Manganese is available commercially in a wide variety of forms including manganese salts (sulfate and chloride) and manganese chelates (gluconate, picolinate, aspartate, fumarate, malate, succinate, citrate, and amino acid chelate). Preparation doses are typically between 2 and 20 mg.

Therapeutic Uses
  • Diabetes: Type I and II diabetics have significantly less manganese than healthy individuals. Diabetics with liver disorders and those not on insulin therapy may excrete more manganese. Manganese appears to have a hypoglycemic effect and may decrease blood glucose levels in insulin-resistant diabetics.
  • Rheumatoid arthritis: RA, as well as other inflammation brought on by strains and sprains may respond well to manganese treatment. Levels of MnSOD may be significantly decreased in individuals with rheumatoid arthritis. Manganese supplementation increases MnSOD activity.
  • Epilepsy: An important study in the early 1960s demonstrated that manganese-deficient rats were more susceptible to seizures, and had EEG tracings consistent with seizure activity. People who have schizophrenia may also respond well to magnesium supplementation.
  • Osteoporosis: Manganese, and other trace elements, increase spinal bone mineral density in postmenopausal women.
  • Immunocompetence and cancer: Adequate manganese is necessary for normal antibody production. Excessive or inadequate manganese intakes may affect neutrophil and macrophage function.
  • Cadmium toxicity: Manganese reduces toxic effects of cadmium in rats.
  • Other conditions: Manganese is also used to treat atherosclerosis, hypercholesterolemia, tinnitus, and hearing loss.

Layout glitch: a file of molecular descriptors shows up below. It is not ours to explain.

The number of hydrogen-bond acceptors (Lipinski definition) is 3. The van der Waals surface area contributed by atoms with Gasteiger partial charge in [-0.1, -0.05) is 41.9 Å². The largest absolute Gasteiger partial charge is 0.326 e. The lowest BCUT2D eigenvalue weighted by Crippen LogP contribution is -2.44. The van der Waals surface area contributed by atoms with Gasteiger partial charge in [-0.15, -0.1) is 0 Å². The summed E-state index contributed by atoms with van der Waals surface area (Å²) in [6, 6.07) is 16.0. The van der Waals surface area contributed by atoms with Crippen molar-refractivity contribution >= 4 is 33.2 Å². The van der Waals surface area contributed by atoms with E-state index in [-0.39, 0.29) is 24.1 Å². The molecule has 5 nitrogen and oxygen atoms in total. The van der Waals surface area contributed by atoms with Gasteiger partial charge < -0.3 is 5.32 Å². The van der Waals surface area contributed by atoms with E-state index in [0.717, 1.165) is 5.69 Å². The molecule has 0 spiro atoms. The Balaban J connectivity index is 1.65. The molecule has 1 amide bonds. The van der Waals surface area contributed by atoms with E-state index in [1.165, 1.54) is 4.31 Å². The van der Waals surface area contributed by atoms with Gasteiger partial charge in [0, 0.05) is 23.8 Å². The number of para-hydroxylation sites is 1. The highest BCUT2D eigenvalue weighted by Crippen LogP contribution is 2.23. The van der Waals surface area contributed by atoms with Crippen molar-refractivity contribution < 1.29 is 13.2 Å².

• Total parenteral nutrition (TPN): Bone changes may occur in patients given TPN solutions containing inadequate quantities of manganese. In contrast, cholestatic and nervous system disorders have been associated with high blood concentrations of manganese from long-term TPN treatment. Children's TPN solutions should contain low-dose manganese (0.018 mucmol/kg per 24 hours).

Dosage Ranges and Duration of Administration

The exact amount of manganese required by the human body is not known. The Food and Nutrition Board (FNB) of the National Research Council (NRC) has established estimated safe and adequate daily intakes for manganese as follows:

  • Infants 0 to 0.5 years: 0.3 to 0.6 mg
  • Infants 0.5 to 1 year: 0.6 to 1.0 mg
  • Children 1 to 3 years: 1.0 to 1.5 mg
  • Children 4 to 6 years: 1.5 to 2.0 mg
  • Children 7 to 10 years: 2.0 to 3.0 mg
  • Adolescents 11+ years: 2.0 to 5.0 mg
  • Adults: 2.0 to 5.0 mg.

These estimates are based on the assumption that most dietary intakes fall in this range and do not result in deficiency or toxicity signs. The estimates may be modified as additional information becomes available. More manganese (10 mg/day) should be consumed if the diet contains high amounts of substances that inhibit manganese absorption. In therapeutic use for epilepsy, inflammation, or diarrhea, the dose may be increased three-to-sixfold.

Side Effects/Toxicology

Manganese is one of the least toxic of the trace elements, though excessive intake may produce toxic effects. There are only a few reports of oral manganese poisoning in man. Manganese toxicity is more common in humans chronically exposed to manganese dust found in steel mills and mines and certain chemical industries. Toxicity principally affects the brain, causing severe psychiatric abnormalities, but may also increase blood pressure in the doses used to treat schizophrenia.